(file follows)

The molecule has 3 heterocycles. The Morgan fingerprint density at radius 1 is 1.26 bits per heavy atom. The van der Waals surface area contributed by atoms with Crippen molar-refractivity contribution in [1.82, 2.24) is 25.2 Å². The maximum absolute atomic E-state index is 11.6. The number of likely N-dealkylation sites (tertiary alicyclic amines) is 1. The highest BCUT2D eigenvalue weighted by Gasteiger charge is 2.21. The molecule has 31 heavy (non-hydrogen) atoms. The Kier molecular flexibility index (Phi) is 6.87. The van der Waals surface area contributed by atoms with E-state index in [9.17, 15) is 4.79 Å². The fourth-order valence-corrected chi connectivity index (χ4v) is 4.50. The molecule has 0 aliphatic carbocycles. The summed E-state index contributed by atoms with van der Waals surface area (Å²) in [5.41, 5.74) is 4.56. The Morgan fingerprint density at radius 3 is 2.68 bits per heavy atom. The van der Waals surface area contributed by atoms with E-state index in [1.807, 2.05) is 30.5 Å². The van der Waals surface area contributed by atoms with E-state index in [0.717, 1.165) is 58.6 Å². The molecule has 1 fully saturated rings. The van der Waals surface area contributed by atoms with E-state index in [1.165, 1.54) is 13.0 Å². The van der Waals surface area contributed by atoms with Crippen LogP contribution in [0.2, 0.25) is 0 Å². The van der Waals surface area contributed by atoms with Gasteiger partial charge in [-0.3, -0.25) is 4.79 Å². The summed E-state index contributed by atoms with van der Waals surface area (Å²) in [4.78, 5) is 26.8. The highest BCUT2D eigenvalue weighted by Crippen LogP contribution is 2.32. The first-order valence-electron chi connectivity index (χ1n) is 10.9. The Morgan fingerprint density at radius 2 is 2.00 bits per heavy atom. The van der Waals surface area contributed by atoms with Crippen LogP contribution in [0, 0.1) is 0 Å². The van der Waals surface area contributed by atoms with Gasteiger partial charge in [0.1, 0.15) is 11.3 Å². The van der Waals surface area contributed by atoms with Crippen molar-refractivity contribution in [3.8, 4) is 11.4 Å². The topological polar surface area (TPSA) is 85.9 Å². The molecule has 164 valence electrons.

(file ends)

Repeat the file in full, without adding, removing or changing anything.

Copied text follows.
The molecule has 3 heterocycles. The Morgan fingerprint density at radius 1 is 1.26 bits per heavy atom. The van der Waals surface area contributed by atoms with Crippen molar-refractivity contribution in [1.82, 2.24) is 25.2 Å². The maximum absolute atomic E-state index is 11.6. The number of likely N-dealkylation sites (tertiary alicyclic amines) is 1. The highest BCUT2D eigenvalue weighted by Gasteiger charge is 2.21. The molecule has 31 heavy (non-hydrogen) atoms. The Kier molecular flexibility index (Phi) is 6.87. The van der Waals surface area contributed by atoms with E-state index in [9.17, 15) is 4.79 Å². The fourth-order valence-corrected chi connectivity index (χ4v) is 4.50. The molecule has 0 aliphatic carbocycles. The summed E-state index contributed by atoms with van der Waals surface area (Å²) in [5.41, 5.74) is 4.56. The Morgan fingerprint density at radius 3 is 2.68 bits per heavy atom. The van der Waals surface area contributed by atoms with E-state index in [1.807, 2.05) is 30.5 Å². The van der Waals surface area contributed by atoms with E-state index in [0.717, 1.165) is 58.6 Å². The molecule has 1 fully saturated rings. The van der Waals surface area contributed by atoms with E-state index in [1.165, 1.54) is 13.0 Å². The van der Waals surface area contributed by atoms with Crippen LogP contribution in [0.2, 0.25) is 0 Å². The van der Waals surface area contributed by atoms with Gasteiger partial charge in [-0.3, -0.25) is 4.79 Å². The summed E-state index contributed by atoms with van der Waals surface area (Å²) in [4.78, 5) is 26.8. The highest BCUT2D eigenvalue weighted by Crippen LogP contribution is 2.32. The first-order valence-electron chi connectivity index (χ1n) is 10.9. The Morgan fingerprint density at radius 2 is 2.00 bits per heavy atom. The van der Waals surface area contributed by atoms with Crippen LogP contribution in [0, 0.1) is 0 Å². The van der Waals surface area contributed by atoms with Gasteiger partial charge in [0.1, 0.15) is 11.3 Å². The van der Waals surface area contributed by atoms with Crippen molar-refractivity contribution in [3.8, 4) is 11.4 Å². The topological polar surface area (TPSA) is 85.9 Å². The molecule has 164 valence electrons.